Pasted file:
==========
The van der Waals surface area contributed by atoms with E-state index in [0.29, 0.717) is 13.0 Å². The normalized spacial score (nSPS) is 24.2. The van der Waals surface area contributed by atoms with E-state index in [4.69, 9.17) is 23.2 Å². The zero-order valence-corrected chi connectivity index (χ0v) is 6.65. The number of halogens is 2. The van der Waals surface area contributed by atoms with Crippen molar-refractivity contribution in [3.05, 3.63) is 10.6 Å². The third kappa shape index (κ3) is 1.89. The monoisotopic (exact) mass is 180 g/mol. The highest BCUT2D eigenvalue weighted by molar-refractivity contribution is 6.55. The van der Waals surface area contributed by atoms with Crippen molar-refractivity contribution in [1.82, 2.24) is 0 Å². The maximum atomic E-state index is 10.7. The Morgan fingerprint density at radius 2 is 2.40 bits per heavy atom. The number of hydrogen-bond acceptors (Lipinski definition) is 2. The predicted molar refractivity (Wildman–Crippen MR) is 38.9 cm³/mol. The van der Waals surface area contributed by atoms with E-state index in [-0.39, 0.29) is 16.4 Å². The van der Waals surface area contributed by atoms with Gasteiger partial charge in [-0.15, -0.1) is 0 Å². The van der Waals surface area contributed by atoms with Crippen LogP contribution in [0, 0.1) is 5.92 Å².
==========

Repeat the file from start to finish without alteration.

The van der Waals surface area contributed by atoms with E-state index in [0.29, 0.717) is 13.0 Å². The normalized spacial score (nSPS) is 24.2. The van der Waals surface area contributed by atoms with E-state index in [4.69, 9.17) is 23.2 Å². The zero-order valence-corrected chi connectivity index (χ0v) is 6.65. The number of halogens is 2. The van der Waals surface area contributed by atoms with Crippen molar-refractivity contribution in [3.05, 3.63) is 10.6 Å². The third kappa shape index (κ3) is 1.89. The monoisotopic (exact) mass is 180 g/mol. The highest BCUT2D eigenvalue weighted by molar-refractivity contribution is 6.55. The van der Waals surface area contributed by atoms with Crippen molar-refractivity contribution in [1.82, 2.24) is 0 Å². The maximum atomic E-state index is 10.7. The Morgan fingerprint density at radius 2 is 2.40 bits per heavy atom. The number of hydrogen-bond acceptors (Lipinski definition) is 2. The predicted molar refractivity (Wildman–Crippen MR) is 38.9 cm³/mol. The van der Waals surface area contributed by atoms with E-state index in [-0.39, 0.29) is 16.4 Å². The van der Waals surface area contributed by atoms with Gasteiger partial charge in [-0.15, -0.1) is 0 Å². The van der Waals surface area contributed by atoms with Crippen LogP contribution in [0, 0.1) is 5.92 Å².